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It looks like DDR support is truly beginning to pick up steam this month. Micron will be very shortly announcing a 'DDR Toolkit' tailored for the design community and decision makers in the industry. The toolbox will essentially consist of data sheets and design guides for the Samurai chipset and Micron DDR modules. In addition, they will be offering the manufacturers the opportunity to order reference DDR modules and motherboards to assist in their design and testing. The representative I spoke with confirmed that the viability of the platform has been proven, as far as Micron is concerned, for both 100MHz and 133MHz DDR.
One possible disappointment for users is that the additional timing and control pins necessary to implement this memory will make it impossible to allow either standard SDRAM or DDR SDRAM to use the same socket. DDR modules will be 184 pin DIMMs, and the recommendation to manufacturers is that motherboards should have either SDRAM or DDR SDRAM support, but not both. Of course, it is very likely that manufacturers will implement a design with both types of sockets, similar to what they did to allow users to keep their EDO SIMMs and later upgrade to SDRAM when prices dropped.
Initially, prices are expected to be higher than the equivalent sized SDRAM modules, as all new technology generally is. However, the Micron spokesperson claimed that, unlike DRDRAM, there are no fundamental reasons why DDR should carry a premium over SDRAM. There are no die size penalties, and testing is no more costly than SDRAM is today. The only issue is the additional pin count. Of course, nobody in the industry is willing to make any predictions about pricing, but if DDR is accepted as quickly as SDRAM was in 1996, we should see prices drop to within a few percent of SDRAM within six to nine months after introduction.
As indicated in previous Industry Update columns, VIA will apparently be demonstrating DDR motherboards from four major manufacturers at Computex in Taiwan this June with a special pavilion focused on DDR. The Pro266 chipset is sampling right now, and is scheduled to be available in Q3. In addition, SiS, ALi and AMD all plan on having DDR capable chipsets for the Athlon available by late Q3 or early Q4.
It also appears that all major memory manufacturers are currently sampling DDR memory chips, and all claim that there have been no yield or manufacturing issues to date. Since Intel is still pushing DRDRAM very hard, none of the manufacturers is willing to make any public statements about market share or ramping schedules for DDR, but all seem to believe there is much wider industry support than for DRDRAM.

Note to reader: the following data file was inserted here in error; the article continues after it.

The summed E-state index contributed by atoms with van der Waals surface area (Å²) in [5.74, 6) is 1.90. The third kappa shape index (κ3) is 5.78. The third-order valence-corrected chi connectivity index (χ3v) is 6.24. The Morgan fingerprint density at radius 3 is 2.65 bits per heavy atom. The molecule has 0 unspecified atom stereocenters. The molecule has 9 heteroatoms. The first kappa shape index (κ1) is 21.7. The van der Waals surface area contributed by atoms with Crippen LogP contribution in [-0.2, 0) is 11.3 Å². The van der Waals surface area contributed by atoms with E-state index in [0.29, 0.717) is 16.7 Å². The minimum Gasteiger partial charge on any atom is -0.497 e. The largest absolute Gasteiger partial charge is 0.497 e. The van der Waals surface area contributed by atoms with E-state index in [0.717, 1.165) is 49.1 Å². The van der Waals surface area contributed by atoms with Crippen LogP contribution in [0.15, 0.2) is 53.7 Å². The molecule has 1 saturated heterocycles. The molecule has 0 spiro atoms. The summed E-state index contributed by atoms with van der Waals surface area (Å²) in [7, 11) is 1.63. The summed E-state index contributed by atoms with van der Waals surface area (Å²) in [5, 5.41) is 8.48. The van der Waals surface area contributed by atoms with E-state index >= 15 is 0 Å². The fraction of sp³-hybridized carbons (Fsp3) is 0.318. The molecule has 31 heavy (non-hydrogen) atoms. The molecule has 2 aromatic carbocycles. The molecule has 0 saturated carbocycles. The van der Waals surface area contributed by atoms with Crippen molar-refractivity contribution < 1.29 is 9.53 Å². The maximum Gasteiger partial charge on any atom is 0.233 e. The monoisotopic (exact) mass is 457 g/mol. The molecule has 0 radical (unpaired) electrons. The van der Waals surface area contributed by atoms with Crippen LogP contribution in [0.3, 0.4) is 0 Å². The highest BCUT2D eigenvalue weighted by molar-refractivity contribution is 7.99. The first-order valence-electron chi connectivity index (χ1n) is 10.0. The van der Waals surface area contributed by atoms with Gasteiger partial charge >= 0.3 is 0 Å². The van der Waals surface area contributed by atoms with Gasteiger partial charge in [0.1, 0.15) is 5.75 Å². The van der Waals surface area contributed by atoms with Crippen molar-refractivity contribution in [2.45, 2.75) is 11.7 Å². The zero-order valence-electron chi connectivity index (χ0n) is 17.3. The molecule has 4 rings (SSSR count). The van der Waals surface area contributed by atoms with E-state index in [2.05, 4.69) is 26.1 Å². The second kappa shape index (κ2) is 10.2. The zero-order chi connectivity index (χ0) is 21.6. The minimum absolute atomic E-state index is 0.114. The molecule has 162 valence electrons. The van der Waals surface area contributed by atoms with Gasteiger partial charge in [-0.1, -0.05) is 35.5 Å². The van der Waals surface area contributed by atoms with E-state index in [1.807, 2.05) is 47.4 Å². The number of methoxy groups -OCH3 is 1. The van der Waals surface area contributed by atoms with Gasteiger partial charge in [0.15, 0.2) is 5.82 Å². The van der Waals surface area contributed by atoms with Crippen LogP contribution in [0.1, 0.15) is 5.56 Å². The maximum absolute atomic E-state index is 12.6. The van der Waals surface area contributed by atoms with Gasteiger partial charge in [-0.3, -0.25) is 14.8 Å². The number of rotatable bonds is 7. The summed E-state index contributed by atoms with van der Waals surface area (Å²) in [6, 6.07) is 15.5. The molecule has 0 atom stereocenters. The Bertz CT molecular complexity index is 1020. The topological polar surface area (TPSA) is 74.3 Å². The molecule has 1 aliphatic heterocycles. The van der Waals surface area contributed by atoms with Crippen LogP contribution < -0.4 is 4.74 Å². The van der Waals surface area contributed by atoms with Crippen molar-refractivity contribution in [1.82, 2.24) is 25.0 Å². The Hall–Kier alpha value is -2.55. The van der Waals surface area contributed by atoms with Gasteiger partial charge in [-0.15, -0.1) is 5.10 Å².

Samsung reduced prices for DRDRAM by over 30% in April, allowing module prices to drop a significant amount. Dell, who gets the best prices in the industry, is now offering 128MB upgrades for under $500 - which is still more than three times the cost of SDRAM.
In addition, a spokesperson for NEC informed me that they are now shipping between 700,000 and 1 million DRDRAM chips per month, with PC800 making up over 40% of that volume. I was also told that yields for DRDRAM were above 90% for all grades (PC600 and up), but could get no figures for PC800 specifically. The current production of DRDRAM is less than 5% of total capacity, but they also believe that DRDRAM will likely only capture 6% of the overall market in 2000. Recent industry articles have indicated that NEC is cutting back on DRDRAM production, however their spokesperson did not make any mention of that last week while discussing this subject.
Though NEC has begun shipping in volume, and Samsung has been getting improved yields, I personally do not believe that this price drop is because of a significant breakthrough in production. Instead, I believe that this is directly the result of Intel relaxing their specification to allow more chips to qualify.
Once we see DDR chipsets and modules actually available (less than 6 months, by most accounts) we should see the real battle begin. If DRDRAM has not dropped in price significantly (like, at least another 50%), it will most likely be dead, for all practical purposes, on the PC platform. There are, of course, other possible applications, but the PC platform is the one that Intel (and probably Rambus) cares most about at this time.
In my conversation with NEC this past week, I asked about VCSDRAM plans. Right now, VCSDRAM is shipping 'in volume', though it doesn't seem to be readily available to end users. However, when I asked if NEC planned on implementing VC in their DDR chips, they indicated that they definitely were planning to do this. Once we see a chipset that actually implements VC memory properly, that could make for some interesting performance comparisons. I'll try to get an update on this issue in the near future